dervari2

join:2000-01-17
Atlanta, GA
reply to Huligan
If you really want a more commercial oriented solution then SOHO/Consumer, take a look at some of the Radware boxes.


Mark
Premium
join:2001-11-15
Phoenix, AZ
kudos:1
reply to Huligan
I would use three NICs in a Linux box and a 16 port gigE switch.


Nightfall
My Goal Is To Deny Yours
Premium,MVM
join:2001-08-03
Grand Rapids, MI
Reviews:
·ooma
·Comcast
·Callcentric
said by Mark:

I would use three NICs in a Linux box and a 16 port gigE switch.
If you know Linux, thats a great solution. I know linux pretty well, and I opted for a dual wan router for a number of reasons. Main one is ease of use. Then you have the noise factor and power consumption to consider. I know these pale in comparison to the price of Linux, but to me, they do count. You can get the job done right with both though, thats for sure.


SterlingJ85

join:2000-11-19
Voorhees, NJ
reply to Huligan
I have had HotBrick's in the past, they don't work that great.

I moved over the PePLink devices, now on an enterprise Balance model. Have had great success, and the device is AWESOME. Perfect stability, and fails-over and balances load very well.

More expensive, but well worth it!


Leathal
Premium
join:2002-02-09
canada
kudos:2
reply to Huligan
You are missing the point of what Anav is getting across, what happens if Comcast blow a router that connects them to their upstream and their redundant system can't handle the extra load are you really safe? It's always best practice when you are going for a dual WAN setup no matter what it's for to use two different ISP's that way if one has technically problems your second one can pickup the load.

Putting eggs all in one basket because you haven't had any problems in the past 2 years is simply mental!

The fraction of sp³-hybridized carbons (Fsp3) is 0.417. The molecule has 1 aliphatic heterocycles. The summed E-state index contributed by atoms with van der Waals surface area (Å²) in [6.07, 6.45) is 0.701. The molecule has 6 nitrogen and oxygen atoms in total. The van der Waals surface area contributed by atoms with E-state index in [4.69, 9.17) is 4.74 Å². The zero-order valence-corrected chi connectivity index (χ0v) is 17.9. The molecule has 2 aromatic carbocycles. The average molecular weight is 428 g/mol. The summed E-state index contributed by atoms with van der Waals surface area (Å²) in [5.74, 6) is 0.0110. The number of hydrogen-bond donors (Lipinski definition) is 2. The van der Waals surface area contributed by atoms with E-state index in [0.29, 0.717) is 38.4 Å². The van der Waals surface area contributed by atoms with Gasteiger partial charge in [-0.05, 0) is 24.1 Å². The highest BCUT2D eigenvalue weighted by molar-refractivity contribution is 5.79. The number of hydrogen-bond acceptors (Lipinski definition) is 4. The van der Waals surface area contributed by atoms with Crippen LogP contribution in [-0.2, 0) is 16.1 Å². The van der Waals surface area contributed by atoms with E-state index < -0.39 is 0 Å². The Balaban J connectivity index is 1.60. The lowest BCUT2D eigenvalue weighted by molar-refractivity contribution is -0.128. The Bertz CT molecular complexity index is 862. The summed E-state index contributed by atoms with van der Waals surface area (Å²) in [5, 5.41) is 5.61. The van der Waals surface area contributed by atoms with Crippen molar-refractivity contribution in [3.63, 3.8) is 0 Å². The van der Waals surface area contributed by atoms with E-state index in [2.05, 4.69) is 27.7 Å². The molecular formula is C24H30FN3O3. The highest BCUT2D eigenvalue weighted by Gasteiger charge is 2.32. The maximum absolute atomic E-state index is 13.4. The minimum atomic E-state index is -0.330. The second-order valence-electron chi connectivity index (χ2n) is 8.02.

As for dual WAN I would suggest the Xincom, Linksys and Dlink, and I am not sure about the Edimax do not lock the sessions into their WAN ports when you are network load balancing which can be a serious issue when it comes to accessing sites that use HTTPS (SSL Certs) as almost all of the them don't allow you two come in two separate IP addresses.

Leathal


insomniac84

join:2002-01-03
Schererville, IN
reply to Huligan
I reviewed every dual wan I could find on the internet in my internship over the summer. Based on online reviews and features, a draytek vigor2910 seemed like a really good router. »www.draytek.com/product/Dual_Wan ··· 2910.php
Definitely do not go with a hotbrick(My fraternity used one and after 3 years it still doesn't handle arp correctly), and from what I read xincom had next to no customer support. Other than the draytek I think the d-link and the linksys were the other two I felt would have been decent and also had acceptable customer support, but the linksys was hit or miss on hardware problems.


pende_tim
Premium
join:2004-01-04
Andover, NJ
kudos:1
Reviews:
·Comcast